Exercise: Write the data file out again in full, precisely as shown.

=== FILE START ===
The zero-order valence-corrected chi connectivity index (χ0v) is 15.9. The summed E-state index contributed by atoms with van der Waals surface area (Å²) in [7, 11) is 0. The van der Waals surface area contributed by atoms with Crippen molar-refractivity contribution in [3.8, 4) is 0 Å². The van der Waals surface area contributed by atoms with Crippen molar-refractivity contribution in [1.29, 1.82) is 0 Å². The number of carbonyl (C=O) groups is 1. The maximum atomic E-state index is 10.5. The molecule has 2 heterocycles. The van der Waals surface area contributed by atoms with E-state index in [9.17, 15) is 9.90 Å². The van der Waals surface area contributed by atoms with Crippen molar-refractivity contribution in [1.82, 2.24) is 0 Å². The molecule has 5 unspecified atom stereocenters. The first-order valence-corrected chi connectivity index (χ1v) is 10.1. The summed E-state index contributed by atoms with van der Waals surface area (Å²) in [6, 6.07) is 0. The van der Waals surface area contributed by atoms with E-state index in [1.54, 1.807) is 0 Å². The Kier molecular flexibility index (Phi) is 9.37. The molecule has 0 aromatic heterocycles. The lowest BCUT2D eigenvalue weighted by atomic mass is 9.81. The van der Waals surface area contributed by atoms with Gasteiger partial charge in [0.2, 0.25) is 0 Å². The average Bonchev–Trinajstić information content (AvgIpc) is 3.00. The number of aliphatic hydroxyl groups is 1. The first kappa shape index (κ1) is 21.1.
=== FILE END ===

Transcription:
The zero-order valence-corrected chi connectivity index (χ0v) is 15.9. The summed E-state index contributed by atoms with van der Waals surface area (Å²) in [7, 11) is 0. The van der Waals surface area contributed by atoms with Crippen molar-refractivity contribution in [3.8, 4) is 0 Å². The van der Waals surface area contributed by atoms with Crippen molar-refractivity contribution in [1.29, 1.82) is 0 Å². The number of carbonyl (C=O) groups is 1. The maximum atomic E-state index is 10.5. The molecule has 2 heterocycles. The van der Waals surface area contributed by atoms with E-state index in [9.17, 15) is 9.90 Å². The van der Waals surface area contributed by atoms with Crippen molar-refractivity contribution in [1.82, 2.24) is 0 Å². The molecule has 5 unspecified atom stereocenters. The first-order valence-corrected chi connectivity index (χ1v) is 10.1. The summed E-state index contributed by atoms with van der Waals surface area (Å²) in [6, 6.07) is 0. The van der Waals surface area contributed by atoms with E-state index in [1.54, 1.807) is 0 Å². The Kier molecular flexibility index (Phi) is 9.37. The molecule has 0 aromatic heterocycles. The lowest BCUT2D eigenvalue weighted by atomic mass is 9.81. The van der Waals surface area contributed by atoms with Gasteiger partial charge in [0.2, 0.25) is 0 Å². The average Bonchev–Trinajstić information content (AvgIpc) is 3.00. The number of aliphatic hydroxyl groups is 1. The first kappa shape index (κ1) is 21.1.